The Virtues in Medical Practice
In recent years, virtue theories have enjoyed a renaissance of interest among general and medical ethicists. This book offers a virtue-based ethic for medicine, the health professions, and health care. Beginning with a historical account of the concept of virtue, the authors construct a theory of the place of the virtues in medical practice. Their theory is grounded in the nature and ends of medicine as a special kind of human activity. The concepts of virtue, the virtues, and the virtuous physician are examined along with the place of the virtues of trust, compassion, prudence, justice, courage, temperance, and effacement of self-interest in medicine. The authors discuss the relationship between and among principles, rules, virtues, and the philosophy of medicine. They also address the difference virtue-based ethics makes in confronting such practical problems as care of the poor, research with human subjects, and the conduct of the healing relationship. This book with the author's previous volumes, A Philosophical Basis of Medical Practice and For the Patient's Good, are part of their continuing project of developing a coherent moral philosophy of medicine.
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The Link Between Virtues Principles and Duties
Medicine as a Moral Community
The Ends of Medicine and Its Virtues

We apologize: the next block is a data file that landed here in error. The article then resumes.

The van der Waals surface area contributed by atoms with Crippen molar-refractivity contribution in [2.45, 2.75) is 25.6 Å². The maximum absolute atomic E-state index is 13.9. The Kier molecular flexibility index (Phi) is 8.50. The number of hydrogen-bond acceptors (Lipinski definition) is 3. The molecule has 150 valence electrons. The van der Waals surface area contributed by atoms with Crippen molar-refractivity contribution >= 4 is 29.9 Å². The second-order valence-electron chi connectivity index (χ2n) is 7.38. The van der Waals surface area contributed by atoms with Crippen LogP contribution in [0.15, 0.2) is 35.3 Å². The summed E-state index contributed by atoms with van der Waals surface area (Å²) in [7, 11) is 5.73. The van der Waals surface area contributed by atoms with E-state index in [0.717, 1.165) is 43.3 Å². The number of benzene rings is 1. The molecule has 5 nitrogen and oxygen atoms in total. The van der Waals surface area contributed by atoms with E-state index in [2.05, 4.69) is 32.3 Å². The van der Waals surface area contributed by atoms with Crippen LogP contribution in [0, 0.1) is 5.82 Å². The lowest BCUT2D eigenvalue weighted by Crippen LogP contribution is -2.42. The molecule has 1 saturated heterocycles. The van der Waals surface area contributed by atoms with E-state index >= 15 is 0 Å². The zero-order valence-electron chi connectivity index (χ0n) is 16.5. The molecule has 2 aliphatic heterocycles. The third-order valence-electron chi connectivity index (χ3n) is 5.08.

The Virtues in Medicine
Fidelity to Trust
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action agent antivirtue Aquinas argue Aristotle autonomy Beauchamp and Childress become behavior beneficence biomedical ethics casuistry chapter clinical compassion concept of virtue conflict contract courage Dame decisions define doctor duty Edmund Edmund D ends of medicine ethicists ethics of distrust euthanasia example facie principles fidelity to trust fortitude harm healing relationship health professionals human Ibid illness individual integrity interests justice Maclntyre means medical ethics medical knowledge medical practice medical relationship medical school moral choice moral community moral philosophy nature Nicomachean Ethics notion Oxford University Press philosophy of medicine phronesis physician physician and patient physician-patient relationship Plato principle-based ethics profession professional ethics professional relationships prudence question reason requires respect responsibility scientific scientists self-interest sense social society Summa Theologiae teaching temperance Thomas Aquinas Thomasma traditional values virtue ethics virtue theory virtue-based ethics virtuous person virtuous physician vulnerability W. D. Ross York